Reforming the Senate

Ezra Klein reports on efforts in the Senate to reform the filibuster rule in the Senate:

The problem with a president promising to “change Washington” is that the presidency isn’t the part of Washington that’s broken. The systemic gridlock, dysfunction and polarization that so frustrate the country aren’t located in the executive branch. They’re centered in Congress. And one of their key enablers is Senate Rule XXII — better known as the filibuster.

Filibusters used to be relatively rare. There were more filibusters between 2009 and 2010 than there were in the 1950s, 1960s and 1970s combined. A strategy memo written after the 1964 election by Mike Manatos, Lyndon B. Johnson’s Senate liaison, calculated that in the new Senate, Medicare would pass with 55 votes — the filibuster didn’t even figure into the administration’s planning.

There were more filibusters between in the 111th Congress (2009-2010) than in the ’50s, ’60s, and ’70s combined. (Data: Congress.gov, Graph: Ezra Klein)

Today, the filibuster isn’t used to defend minority rights or ensure debate. Rather, the filibuster is simply a rule that the minority party uses to require a 60-vote supermajority to get anything done in the Senate. That’s not how it was meant to be.

And it’s not how it has to be. The Constitution states that each chamber of Congress “may determine the rules of its proceedings.” And this week’s election has provided fresh evidence that the Senate, at least, may be preparing to remake its most pernicious rule.

Chris Murphy, the incoming Democratic senator from Connecticut, couldn’t have been clearer: “The filibuster is in dire need of reform,” he told Talking Points Memo. “Whether or not it needs to go away, we need to reform the way the filibuster is used, so it is not used in the order of everyday policy, but is only used in exceptional circumstances.”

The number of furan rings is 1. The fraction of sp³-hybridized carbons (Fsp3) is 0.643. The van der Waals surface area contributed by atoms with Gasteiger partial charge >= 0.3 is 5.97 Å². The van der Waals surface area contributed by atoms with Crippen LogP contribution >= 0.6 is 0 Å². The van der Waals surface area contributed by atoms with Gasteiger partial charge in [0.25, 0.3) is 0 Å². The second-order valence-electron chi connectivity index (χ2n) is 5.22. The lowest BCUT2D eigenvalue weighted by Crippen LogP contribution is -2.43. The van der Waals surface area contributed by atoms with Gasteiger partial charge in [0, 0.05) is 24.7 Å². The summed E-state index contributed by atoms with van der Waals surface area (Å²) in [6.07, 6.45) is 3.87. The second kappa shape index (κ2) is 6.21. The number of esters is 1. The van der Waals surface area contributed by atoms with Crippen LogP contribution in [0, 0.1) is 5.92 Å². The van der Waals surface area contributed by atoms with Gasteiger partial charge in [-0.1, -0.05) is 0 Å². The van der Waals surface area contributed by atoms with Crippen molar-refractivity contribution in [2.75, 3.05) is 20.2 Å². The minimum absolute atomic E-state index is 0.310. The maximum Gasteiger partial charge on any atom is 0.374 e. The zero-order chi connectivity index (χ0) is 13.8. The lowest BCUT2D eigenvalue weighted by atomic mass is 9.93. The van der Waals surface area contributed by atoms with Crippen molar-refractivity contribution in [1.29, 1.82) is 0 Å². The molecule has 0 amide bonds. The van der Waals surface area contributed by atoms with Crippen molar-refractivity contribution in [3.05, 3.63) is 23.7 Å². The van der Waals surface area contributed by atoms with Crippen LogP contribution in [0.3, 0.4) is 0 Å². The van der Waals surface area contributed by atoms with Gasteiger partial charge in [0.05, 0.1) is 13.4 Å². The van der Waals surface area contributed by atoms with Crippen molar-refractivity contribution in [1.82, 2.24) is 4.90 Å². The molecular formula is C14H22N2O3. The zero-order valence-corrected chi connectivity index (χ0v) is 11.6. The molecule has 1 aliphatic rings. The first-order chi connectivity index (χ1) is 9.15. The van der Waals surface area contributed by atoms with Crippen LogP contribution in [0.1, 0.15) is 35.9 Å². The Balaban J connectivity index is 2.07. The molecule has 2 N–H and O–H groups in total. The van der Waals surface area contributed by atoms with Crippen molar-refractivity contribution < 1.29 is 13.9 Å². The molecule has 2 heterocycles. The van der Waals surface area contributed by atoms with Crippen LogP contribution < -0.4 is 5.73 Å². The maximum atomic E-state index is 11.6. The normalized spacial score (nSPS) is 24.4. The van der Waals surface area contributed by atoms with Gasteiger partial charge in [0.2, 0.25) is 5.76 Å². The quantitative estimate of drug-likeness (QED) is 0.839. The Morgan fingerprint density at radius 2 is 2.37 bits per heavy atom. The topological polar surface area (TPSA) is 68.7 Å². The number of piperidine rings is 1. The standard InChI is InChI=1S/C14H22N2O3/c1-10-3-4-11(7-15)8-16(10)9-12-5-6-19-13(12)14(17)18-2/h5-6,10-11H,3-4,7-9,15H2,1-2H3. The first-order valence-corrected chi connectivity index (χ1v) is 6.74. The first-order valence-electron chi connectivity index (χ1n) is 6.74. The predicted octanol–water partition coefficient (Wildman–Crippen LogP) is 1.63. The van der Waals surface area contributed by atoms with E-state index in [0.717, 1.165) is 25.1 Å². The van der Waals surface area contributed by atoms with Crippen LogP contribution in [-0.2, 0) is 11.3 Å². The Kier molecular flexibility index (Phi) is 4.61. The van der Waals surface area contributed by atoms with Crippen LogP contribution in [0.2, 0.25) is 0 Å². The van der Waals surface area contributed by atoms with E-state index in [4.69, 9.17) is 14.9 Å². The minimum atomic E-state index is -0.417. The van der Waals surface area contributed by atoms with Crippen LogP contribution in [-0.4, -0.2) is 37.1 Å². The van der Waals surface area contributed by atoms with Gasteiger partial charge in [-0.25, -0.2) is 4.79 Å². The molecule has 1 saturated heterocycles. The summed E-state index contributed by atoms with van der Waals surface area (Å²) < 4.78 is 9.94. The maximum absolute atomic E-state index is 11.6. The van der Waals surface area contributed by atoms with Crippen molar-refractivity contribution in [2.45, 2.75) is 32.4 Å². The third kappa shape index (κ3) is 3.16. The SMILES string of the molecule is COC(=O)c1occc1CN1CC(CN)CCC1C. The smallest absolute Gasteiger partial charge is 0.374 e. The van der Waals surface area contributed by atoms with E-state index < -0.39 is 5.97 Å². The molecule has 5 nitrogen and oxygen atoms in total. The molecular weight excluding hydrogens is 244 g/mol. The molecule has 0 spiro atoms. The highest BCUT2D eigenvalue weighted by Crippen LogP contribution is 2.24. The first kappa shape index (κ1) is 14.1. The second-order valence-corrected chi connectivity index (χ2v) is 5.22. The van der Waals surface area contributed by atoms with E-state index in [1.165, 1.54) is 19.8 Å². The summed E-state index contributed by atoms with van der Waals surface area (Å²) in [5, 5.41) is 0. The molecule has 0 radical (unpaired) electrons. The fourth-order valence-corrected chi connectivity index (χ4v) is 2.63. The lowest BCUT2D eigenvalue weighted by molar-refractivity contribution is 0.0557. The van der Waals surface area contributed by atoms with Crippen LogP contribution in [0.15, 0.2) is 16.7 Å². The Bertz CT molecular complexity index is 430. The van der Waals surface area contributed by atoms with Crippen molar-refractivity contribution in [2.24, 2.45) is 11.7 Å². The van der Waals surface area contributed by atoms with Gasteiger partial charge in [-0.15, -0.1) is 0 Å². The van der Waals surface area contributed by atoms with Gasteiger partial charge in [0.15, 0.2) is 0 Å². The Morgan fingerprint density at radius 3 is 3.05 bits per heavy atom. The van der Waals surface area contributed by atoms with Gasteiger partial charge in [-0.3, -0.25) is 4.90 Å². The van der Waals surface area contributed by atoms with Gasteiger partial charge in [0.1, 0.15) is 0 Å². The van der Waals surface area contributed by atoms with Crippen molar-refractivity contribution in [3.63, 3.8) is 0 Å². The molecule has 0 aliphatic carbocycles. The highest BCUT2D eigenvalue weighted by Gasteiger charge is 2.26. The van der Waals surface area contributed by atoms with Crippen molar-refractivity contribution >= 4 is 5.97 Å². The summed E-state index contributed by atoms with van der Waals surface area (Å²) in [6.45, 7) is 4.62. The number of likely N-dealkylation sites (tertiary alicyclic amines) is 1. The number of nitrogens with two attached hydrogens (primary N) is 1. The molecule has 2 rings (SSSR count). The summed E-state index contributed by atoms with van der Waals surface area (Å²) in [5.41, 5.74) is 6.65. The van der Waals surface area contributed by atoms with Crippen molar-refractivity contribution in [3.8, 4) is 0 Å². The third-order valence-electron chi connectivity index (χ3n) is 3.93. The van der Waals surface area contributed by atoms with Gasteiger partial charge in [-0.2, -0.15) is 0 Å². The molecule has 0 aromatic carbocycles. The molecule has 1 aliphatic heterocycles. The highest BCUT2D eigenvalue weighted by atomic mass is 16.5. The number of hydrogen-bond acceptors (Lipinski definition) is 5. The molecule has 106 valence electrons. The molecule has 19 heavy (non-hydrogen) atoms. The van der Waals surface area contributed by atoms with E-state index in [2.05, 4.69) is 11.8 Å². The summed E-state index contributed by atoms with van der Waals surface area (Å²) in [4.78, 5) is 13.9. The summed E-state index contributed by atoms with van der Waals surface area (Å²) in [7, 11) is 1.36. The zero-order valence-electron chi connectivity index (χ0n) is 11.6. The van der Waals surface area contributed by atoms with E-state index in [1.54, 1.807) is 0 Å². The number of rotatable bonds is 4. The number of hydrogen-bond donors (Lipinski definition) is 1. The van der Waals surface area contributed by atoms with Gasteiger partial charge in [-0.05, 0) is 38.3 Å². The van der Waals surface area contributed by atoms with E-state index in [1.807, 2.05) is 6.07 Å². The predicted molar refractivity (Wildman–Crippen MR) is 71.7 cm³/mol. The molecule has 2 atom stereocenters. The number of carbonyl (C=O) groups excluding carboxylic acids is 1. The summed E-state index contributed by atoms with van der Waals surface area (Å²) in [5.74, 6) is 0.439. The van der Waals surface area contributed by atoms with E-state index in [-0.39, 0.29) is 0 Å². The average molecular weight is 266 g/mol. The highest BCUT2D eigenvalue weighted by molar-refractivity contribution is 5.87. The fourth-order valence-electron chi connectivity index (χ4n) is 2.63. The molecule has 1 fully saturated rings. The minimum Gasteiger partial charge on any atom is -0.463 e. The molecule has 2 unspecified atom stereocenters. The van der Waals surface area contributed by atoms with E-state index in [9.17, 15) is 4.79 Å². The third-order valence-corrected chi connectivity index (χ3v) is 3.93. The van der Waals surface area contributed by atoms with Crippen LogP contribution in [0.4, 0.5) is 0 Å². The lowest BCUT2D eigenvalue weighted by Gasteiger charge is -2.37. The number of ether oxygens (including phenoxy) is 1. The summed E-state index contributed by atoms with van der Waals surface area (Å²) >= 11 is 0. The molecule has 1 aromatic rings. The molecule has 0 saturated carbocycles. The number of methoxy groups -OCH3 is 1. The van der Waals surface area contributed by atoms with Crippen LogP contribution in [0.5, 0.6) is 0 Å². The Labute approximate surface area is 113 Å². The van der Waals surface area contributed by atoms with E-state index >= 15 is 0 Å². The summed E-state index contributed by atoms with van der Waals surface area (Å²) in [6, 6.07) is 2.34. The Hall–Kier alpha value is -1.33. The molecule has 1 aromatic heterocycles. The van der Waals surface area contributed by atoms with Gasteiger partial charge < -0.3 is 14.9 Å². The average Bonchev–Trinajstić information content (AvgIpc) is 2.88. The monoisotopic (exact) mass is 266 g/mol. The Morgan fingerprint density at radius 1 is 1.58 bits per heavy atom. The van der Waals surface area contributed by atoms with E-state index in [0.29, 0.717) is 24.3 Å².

Angus King, the independent senator-elect from Maine, said, “My principal issue is the functioning of the Senate.” He backs a proposal advanced by the reform group No Labels that would end the filibuster on motions to debate, restricting filibusters to votes on actual legislation. The group also wants to require filibustering senators to physically hold the Senate floor and talk, rather than simply instigate a filibuster from the comfort of their offices.

via Is this the end for the filibuster?.

The problem, in my opinion, is that the filibuster has become just a procedural matter to be invoked at will–basically, a threat to filibuster–so as to require a 60-vote supermajority on Senate actions (60 votes being the number of votes required to shut off debate).  I think the filibuster should be returned to its earlier days of glory, in which a Senator had to stay on the floor speaking for as long as he could to delay action, just like Jimmy Stewart in Mr. Smith Goes to Washington.

But, as part of filibuster reform and perhaps more importantly, I would like to reform the Senate so as to restore the importance of floor debate.  As it is, when you go as a visitor to our nation’s Capitol and sit in the Senate gallery, typically, nothing is happening.  Virtually no Senators are present.  The chair presides–a position constitutionally given to the Vice-President and potentially conveying real power and responsibility, but now that task is delegated to a revolving cast of members.  A few individual Senators are reading statements to be entered into the Congressional Record, mainly for the benefit of their constituents.  There is some back-and-forth debate on bills, but it is mostly canned and pro-forma, with few senators in a position to be persuaded, or even, usually, in attendance.  Only when a vote is called do the Senators as a whole enter the chamber.  Virtually all business is conducted in committees, rather than on the floor.  On the whole, though, what was once called “the world’s greatest deliberative body” does little collective deliberation anymore.